Okay, I know it’s bad form to lay my cards down before the hand even gets started, whether it’s in poker or a review. But what the heck?
A friend described this episode as “the Trekkest Trek there’s ever been,” and he’s not far wrong. As Stefon would say, “This episode has everything!” “If Memory Serves” is a full-on sequel to the very first-ever episode of Star Trek—”The Cage”—but also moves forward a number of plot threads from Season 2 in very significant and meaningful ways. Let’s take a look at it, breaking it down into four different areas.
As usual, the first thing that greets you when you queue up the episode is a recap of relevant events from earlier episodes to kind of set the stage for what will be covered in the new one. But this time, all of the featured footage comes from “The Cage” and uses the show logo from The Original Series to boot. An incredibly bold move—because, while to us there has been a span of more than 50 years between “The Cage” and “If Memory Serves,” it’s only three years in story time. One of the complaints that some fans have had about Star Trek: Discovery is that it looks so much more advanced than the way the time period was depicted in the ’60s, therefore this must be an alternate timeline (or whatever). By using footage from “The Cage,” Star Trek: Discovery is essentially saying to Trek fans everywhere, “Yes, we have different actors, different production values, very different budget, etc., but this is still the same show, the same franchise, the same universe. Deal with it.” And it makes the point explicitly clear by morphing a still of Jeffrey Hunter as Then-Pike into the opening shot of Anson Mount as Now-Pike. Doctor Who pulled exactly the same trick in 2017 in “Twice Upon a Time,” an episode that reaches all the way back to the final First Doctor story in 1966 and begins with a “previously on” sequence (with the clever addition of “709 episodes ago”) with footage from the episode “The Tenth Planet.” But it seems to have extra meaning here.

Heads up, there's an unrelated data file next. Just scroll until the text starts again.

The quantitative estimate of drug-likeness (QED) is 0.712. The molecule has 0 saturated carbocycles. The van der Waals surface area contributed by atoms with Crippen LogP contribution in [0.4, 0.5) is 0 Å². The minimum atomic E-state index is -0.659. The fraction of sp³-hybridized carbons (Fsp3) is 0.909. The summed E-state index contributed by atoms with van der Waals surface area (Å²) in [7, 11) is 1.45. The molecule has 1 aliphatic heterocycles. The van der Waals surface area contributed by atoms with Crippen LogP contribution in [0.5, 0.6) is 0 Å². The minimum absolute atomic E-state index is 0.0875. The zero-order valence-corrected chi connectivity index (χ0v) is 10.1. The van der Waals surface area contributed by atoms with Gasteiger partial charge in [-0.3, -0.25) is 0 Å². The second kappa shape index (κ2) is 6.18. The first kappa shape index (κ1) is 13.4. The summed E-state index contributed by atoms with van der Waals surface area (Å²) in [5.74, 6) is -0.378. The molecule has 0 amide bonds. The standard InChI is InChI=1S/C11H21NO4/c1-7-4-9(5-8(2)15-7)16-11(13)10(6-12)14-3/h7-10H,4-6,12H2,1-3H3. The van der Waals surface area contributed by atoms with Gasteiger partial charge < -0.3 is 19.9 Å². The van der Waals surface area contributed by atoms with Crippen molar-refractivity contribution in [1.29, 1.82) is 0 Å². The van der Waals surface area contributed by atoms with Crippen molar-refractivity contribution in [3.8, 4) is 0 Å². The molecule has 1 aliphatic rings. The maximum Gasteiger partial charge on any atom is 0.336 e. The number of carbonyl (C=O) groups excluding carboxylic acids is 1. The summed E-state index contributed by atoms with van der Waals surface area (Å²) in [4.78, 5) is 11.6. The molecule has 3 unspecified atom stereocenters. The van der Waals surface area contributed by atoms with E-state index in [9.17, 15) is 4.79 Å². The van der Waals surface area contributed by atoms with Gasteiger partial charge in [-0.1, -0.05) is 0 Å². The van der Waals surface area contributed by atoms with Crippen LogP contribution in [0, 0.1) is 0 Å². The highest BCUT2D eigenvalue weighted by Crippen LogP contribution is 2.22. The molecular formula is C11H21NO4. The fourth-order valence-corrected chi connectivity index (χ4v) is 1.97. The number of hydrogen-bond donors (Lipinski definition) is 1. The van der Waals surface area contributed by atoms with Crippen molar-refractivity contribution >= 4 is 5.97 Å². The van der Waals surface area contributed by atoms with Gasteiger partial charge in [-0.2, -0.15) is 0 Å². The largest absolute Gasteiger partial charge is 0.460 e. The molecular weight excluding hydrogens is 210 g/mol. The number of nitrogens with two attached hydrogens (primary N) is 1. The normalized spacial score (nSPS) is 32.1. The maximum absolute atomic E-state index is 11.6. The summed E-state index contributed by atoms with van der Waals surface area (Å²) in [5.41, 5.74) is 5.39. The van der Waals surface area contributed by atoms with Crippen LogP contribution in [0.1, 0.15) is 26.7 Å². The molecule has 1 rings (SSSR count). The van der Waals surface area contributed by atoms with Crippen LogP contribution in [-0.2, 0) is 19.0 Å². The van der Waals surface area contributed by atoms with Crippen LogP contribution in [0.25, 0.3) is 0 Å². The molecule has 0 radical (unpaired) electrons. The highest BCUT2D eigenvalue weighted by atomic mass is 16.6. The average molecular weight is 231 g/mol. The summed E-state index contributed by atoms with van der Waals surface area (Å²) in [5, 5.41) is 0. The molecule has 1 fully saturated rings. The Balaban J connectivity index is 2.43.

We get a bit more of the intrigue between Captain Philippa Georgiou (Michelle Yeoh) and Leland (Alan Van Sprang), with Georgiou clearly jockeying for control. As the former Empress of the Terran Empire (in the Mirror Universe), Georgiou is not used to being second in command of anything. She’s used to calling the shots and getting her way. Leland is an obstacle for her to overcome, and she will. The question is whether this will happen now and Leland will be cast aside, or will both characters be ported over to the upcoming Section 31 series to continue their petty bickering there. Related, there’s at least one 31 operative on Discovery (Ash Tyler, but we’re going to get to him in our next section) and possibly a second—Lieutenant Commander Airiam, the mechanically augmented bridge crew officer we know very little about. She was “infected” with something at the end of last week’s episode, and this week we see further evidence of compromise from her. So she’s under someone’s control. Is it 31? There’s tampering with propulsion systems and unauthorized encrypted messages being sent to unknown recipients. The blame is being put on Tyler, since last season it was revealed that he’s actually a Klingon who’d been medically altered to appear and pass as human. So who is controlling Airiam? Is it Georgiou, undermining Leland’s operative? Or is there another party involved somehow?
It’s not every day that your dead lover is brought back to life. And it’s not every day that your formerly dead lover has to encounter the medically augmented Klingon sleeper agent who killed him. These are not circumstances one normally finds oneself in. And yet, Lieutenant Stamets (Anthony Rapp) is trying to desperately to find some shred of normalcy since Dr. Culber (Wilson Cruz) was returned from the mycelial network. Culber has shown signs of being a very different person since his return, but the people around him have been oblivious. It comes to a head this week. In big ways, yes, as Culber blows up at Stamets and storms out of their quarters to find Tyler and kick the crap out of him. But in little ways, too: Culber recognizes that a certain food is supposed to be his favorite, but he has no connection to it when eating it. It’s like the memories are those of a different person. His violent confrontation with Ash in the mess hall will presumably help to bring some closure to both of them, as they both are people struggling with identity, neither of them who they once were.